Fiction, this time.

Posted on February 9, 2008. Filed under: Games, Musings |

Some weeks back, I participated in a book meme (questionnaire) and chose only non-fiction books. There are so many books I find important, that it felt like a good idea to break it down that way. Now, I’m back with my fiction list, along with some reasons for picking the ones I did.
01. One book that changed your life
Replay / Ken Grimwood~~~I tend to enjoy sci-fi, fantasy, metaphysical fiction, time travel–you know, something with just a bit of departure from everyday reality. Replay has that in spades. It’s a classic time travel tale with a twist. I won’t give away the plot, but the reason it changed my life is that it still does encourage me to “replay” life situations, and change them into what I wish they were.
02. One book that you’ve read more than once
The Shell Seekers / Rosamunde Pilcher~~~It’s one of those few that I re-read every few years because its characters have become family. They’re so very real, well drawn, and believable, and I find myself cheering them on each time.
03. One book you’d want on a desert island
A Wrinkle in Time / Madeleine L’Engle~~~This is the first (and most famous) in a quartet of books about an unusual family. It has semi-religious overtones (the later books more so), but what I loved was how it incorporated theoretical physics into a magical and moral tale. I’d want it on a desert island because it’s a good guide to learning how to tesseract, and I’d have lots of time and motivation to practice and master that skill.
04. Two books that made you laugh
Jitterbug Perfume / Tom Robbins; Breakfast of Champions / Kurt Vonnegut~~~Both these books make me howl, actually, and also were achingly poignant commentary on the human condition. A good combination.
* * * * * * * * * * * * * * *
Pan, in Jitterbug Perfume
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05. One book that made you cry
Old Yeller Fred Gibson~~~I’m not actually recommending this book. It fulfills the request (“made me cry”), but I didn’t like it. Like many of us, I read this children’s book when a child, and it caused me much distress. In looking back upon it, I find it a terribly cloying and manipulative story, designed to teach children about how life is hard, and to learn to be stoic. I feel stoicism and childhood are not a necessary mix, and it’s unkind to teach them this.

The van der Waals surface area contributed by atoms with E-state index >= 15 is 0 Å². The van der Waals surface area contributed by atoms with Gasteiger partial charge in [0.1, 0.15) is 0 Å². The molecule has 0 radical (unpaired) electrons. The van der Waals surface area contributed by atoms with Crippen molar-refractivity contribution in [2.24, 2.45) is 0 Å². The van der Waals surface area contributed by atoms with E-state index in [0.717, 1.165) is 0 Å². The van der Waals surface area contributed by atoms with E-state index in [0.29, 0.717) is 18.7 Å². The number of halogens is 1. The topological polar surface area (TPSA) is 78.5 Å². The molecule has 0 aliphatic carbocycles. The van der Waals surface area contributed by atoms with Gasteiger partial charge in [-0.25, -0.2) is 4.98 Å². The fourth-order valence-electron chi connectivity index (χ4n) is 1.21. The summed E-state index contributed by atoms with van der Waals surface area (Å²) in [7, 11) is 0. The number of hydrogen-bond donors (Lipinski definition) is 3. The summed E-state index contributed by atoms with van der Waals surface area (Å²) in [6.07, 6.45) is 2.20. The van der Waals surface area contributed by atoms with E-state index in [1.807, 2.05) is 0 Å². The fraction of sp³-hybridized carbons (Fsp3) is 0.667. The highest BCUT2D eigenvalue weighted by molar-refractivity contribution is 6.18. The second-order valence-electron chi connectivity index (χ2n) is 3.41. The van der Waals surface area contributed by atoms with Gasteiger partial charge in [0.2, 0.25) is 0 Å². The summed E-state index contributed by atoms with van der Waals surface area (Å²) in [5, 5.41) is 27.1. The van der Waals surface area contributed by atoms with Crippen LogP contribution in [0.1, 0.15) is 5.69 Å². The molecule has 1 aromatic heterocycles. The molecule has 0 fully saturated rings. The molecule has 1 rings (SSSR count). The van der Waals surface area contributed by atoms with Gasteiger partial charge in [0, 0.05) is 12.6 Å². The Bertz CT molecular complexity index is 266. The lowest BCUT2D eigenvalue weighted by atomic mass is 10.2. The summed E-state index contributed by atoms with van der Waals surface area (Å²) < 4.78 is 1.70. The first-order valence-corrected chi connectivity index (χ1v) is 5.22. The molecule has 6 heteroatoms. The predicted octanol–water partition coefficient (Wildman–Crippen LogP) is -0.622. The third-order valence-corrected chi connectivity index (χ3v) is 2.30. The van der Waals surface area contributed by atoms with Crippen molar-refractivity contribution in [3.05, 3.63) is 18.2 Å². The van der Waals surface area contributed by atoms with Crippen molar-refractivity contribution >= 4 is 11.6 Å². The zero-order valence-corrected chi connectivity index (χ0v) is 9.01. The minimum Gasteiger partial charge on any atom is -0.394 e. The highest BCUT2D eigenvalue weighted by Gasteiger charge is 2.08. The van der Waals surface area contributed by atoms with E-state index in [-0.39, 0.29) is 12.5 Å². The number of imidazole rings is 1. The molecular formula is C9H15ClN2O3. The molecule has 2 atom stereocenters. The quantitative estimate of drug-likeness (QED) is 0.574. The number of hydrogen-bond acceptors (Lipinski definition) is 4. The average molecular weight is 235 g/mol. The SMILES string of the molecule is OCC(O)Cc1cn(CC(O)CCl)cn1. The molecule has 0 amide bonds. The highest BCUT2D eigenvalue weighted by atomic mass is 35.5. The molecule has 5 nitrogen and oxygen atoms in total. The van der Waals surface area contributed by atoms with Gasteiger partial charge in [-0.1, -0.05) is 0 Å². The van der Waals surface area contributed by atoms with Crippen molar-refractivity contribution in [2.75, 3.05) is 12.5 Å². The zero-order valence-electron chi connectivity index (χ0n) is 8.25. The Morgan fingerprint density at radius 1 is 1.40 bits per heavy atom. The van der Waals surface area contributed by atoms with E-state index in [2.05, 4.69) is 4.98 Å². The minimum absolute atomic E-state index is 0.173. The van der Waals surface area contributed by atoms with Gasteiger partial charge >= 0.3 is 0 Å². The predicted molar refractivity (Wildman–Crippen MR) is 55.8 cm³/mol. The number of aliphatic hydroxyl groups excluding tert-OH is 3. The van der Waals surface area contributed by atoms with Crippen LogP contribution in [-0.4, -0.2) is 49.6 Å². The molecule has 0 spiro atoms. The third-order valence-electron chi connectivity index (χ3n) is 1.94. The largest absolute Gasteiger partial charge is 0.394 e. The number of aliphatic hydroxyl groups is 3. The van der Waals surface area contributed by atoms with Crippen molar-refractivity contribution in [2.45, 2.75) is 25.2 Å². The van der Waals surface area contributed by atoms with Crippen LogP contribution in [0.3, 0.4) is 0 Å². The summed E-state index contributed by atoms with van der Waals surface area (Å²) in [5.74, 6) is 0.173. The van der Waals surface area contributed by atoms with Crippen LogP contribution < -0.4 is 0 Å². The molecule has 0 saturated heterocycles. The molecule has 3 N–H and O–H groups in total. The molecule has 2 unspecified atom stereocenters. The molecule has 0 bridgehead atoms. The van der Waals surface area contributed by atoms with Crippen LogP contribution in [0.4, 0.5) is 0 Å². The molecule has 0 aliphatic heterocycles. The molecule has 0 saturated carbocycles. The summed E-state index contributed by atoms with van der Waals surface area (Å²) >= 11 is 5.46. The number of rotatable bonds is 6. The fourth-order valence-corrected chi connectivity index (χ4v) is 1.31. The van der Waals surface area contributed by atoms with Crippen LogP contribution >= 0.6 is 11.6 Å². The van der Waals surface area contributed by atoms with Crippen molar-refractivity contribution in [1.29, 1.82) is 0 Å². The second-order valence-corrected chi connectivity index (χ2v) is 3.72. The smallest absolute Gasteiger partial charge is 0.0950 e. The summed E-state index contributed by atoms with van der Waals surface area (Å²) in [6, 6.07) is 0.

06. One book that you wish had been written
How they lived happily ever after, what they did, and why it’s not boring
07. One book that you wish had never been written
I don’t. Every book has its purpose and audience.
08. Two books you’re currently reading
The Rule of Four / Caldwell & Thomason; The Murders of Richard III / Elizabeth Peters~~~The first is similar to another wildly popular “secret code hidden in manuscripts” novel, but more fun and engaging, to my mind. The second is an old-fashioned, yet modern murder mystery by one of my favorite authors of such. I’ve read all her “Egyptian” novels as well.
09. One book you’ve been meaning to read
“T” is for Trespass / Sue Grafton~~~If you don’t know who or what this is, then start with “A” is for Alibi, and work your way through the alphabet. I’ve read them all, hope Ms. Grafton makes it to the end of the alphabet, and have thoroughly enjoyed each. While some are better than others—probably inevitable in a series this long—I find the main character funny, engaging, weird, and non-conformist. While the last thing I’d be is a private-eye, I sort of identify with her a little bit.
* * * * * * * * * * * * * * *
So, there’s the rest of my meme, only a few weeks late. I’ve omitted my favorite science fiction, and also my favorite novel of all time, as I’m working on posts about them—A taste of things to come!
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7 Responses to “Fiction, this time.”